I’m back after taking my summer break, and in this week’s episode of The Baggage Reclaim Sessions, I want to get into the subject of what can be the dark side of being nice. I talk about why sometimes, we confuse what are actually our attempts to control, avoid or get something with being ‘nice’. We don’t acknowledge that actually, some or even a lot of the things we’re doing don’t result in us feeling good or even loving relationships.
Calling all Good Girls, Good Guys, Nice Girls and Nice Guys. If you pride yourself on doing the right thing, on being ‘good’, on being ‘nice, this episode is for you. If you feel what you think is ‘irrational’ anger, resentment, burning dislike, etc., towards someone who seems nice, again, this episode is for you. And if you’ve felt guilty for not wanting to be with someone who was nice even though there were certain things that made you uncomfortable about the relationship, yep, this is for you.
Nuggets from the episode
- We’ve developed strategies that we call ‘niceness’ that help us to manage our fears and how we come across.
- Someone who is nice can be all of the things–good-natured, kind, compassionate, sympathetic, civil, friendly etc–and also have boundaries. They can have character, a personality and speak up and show up when they need, should or want to.
- Sometimes we don’t see boundary issues for what they are. For example, in a romantic context, Inappropriate behaviour can initially appear to be romantic, ‘taking charge’, them being crazy about us and wanting the best for us. We might feel flattered by the intensity until it overwhelms us and we realise that we can’t control it.
- If we’re honest about why we’re not dealing with something directly, there’s often a fear of angering the person. When we’re honest about this, we receive a clue that we’re afraid of this person. Yes, this nice person.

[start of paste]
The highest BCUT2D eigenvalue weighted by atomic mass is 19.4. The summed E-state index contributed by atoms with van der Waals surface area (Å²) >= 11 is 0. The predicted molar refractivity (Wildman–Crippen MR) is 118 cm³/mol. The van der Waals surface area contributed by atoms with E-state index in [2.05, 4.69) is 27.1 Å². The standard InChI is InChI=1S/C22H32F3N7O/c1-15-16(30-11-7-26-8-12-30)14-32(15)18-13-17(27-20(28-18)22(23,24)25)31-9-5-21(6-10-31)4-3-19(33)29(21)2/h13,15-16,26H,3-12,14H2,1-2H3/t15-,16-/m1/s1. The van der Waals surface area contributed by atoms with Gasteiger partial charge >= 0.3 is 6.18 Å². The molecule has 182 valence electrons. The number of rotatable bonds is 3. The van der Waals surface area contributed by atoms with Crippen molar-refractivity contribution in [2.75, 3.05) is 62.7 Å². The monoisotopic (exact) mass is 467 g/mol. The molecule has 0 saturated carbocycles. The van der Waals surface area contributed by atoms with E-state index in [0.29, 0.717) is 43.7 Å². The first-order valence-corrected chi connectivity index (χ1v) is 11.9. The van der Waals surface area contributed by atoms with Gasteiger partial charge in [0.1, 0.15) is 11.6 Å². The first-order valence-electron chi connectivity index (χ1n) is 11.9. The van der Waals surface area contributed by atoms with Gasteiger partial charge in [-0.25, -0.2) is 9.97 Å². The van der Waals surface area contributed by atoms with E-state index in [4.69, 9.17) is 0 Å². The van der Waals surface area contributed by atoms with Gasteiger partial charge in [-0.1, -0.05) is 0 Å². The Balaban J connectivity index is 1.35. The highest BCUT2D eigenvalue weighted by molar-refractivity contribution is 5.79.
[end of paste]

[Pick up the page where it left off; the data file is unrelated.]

A nice person who’s also crossing boundaries might struggle to view it as this because they think they’re being nice. They think they’re ‘asking nicely’ or being loving.
- Feeling guilty isn’t a good reason to keep up any relationship, romantic or otherwise. It’s based on fear and obligation, and this always leads to resentment.
- If how we gauge people is on them not being as bad as what we think is the gold standard of shadiness, we have a problem. We will rationalise inappropriate behaviour because, for example, they’re not like our ex. They’re not an obvious ‘bad person’.
- People can be more than one thing.
- “After everything I’ve done” thinking is always a sign that we’ve done what might for all intents and purposes be ‘good’ things but for the wrong reasons.
- Sometimes our niceness is about validation and insecurity. Do you love/need me? Do you want me? Are you going to abandon me?
Sometimes we’re so busy trying to be ‘nice’ and avoiding hurting feelings by ‘letting them down gently’ that we don’t convey the message, including our boundaries.
- People-pleasing is about showing others how to behave. It’s using ‘niceness’ to influence and control other people’s feelings and behaviour.
- Sometimes genuinely nice people aren’t seen for who they are because some people mistake their kindness for weakness. But some nice people do end up being vanilla because they blend, morph and adapt. They’re afraid to say or do anything that might give people an opinion on them.
- Angry chatter in our head, simmering, breaking down afterwards, being self-critical–key signs that we’re not acting in line with how we really feel.
- People-pleasing is a form of silent rage. We use it to cover up old hurt and loss. The niceness is how we manage hidden feelings of anger. We also use it to push down our needs, desires, expectations, feelings and opinions.
Shifting this pattern:
- Stop focusing on being nice, good and doing things ‘right’ as it’s when you’re more likely to be disingenuous, ironically.
- It’s possible to be nice and also keep it real. Mix your lovely self with boundaries.
- Get to know your why. When you change your why, you break the cycle of people-pleasing.
- Acknowledge what you’re trying to avoid, get or control–and work out of that’s the route you want to go down.
- Kim’s Convenience
- Freddy Kreuger
- Instagram post about responsibility
- Are you being ‘nice’ and passive to win a relationship?
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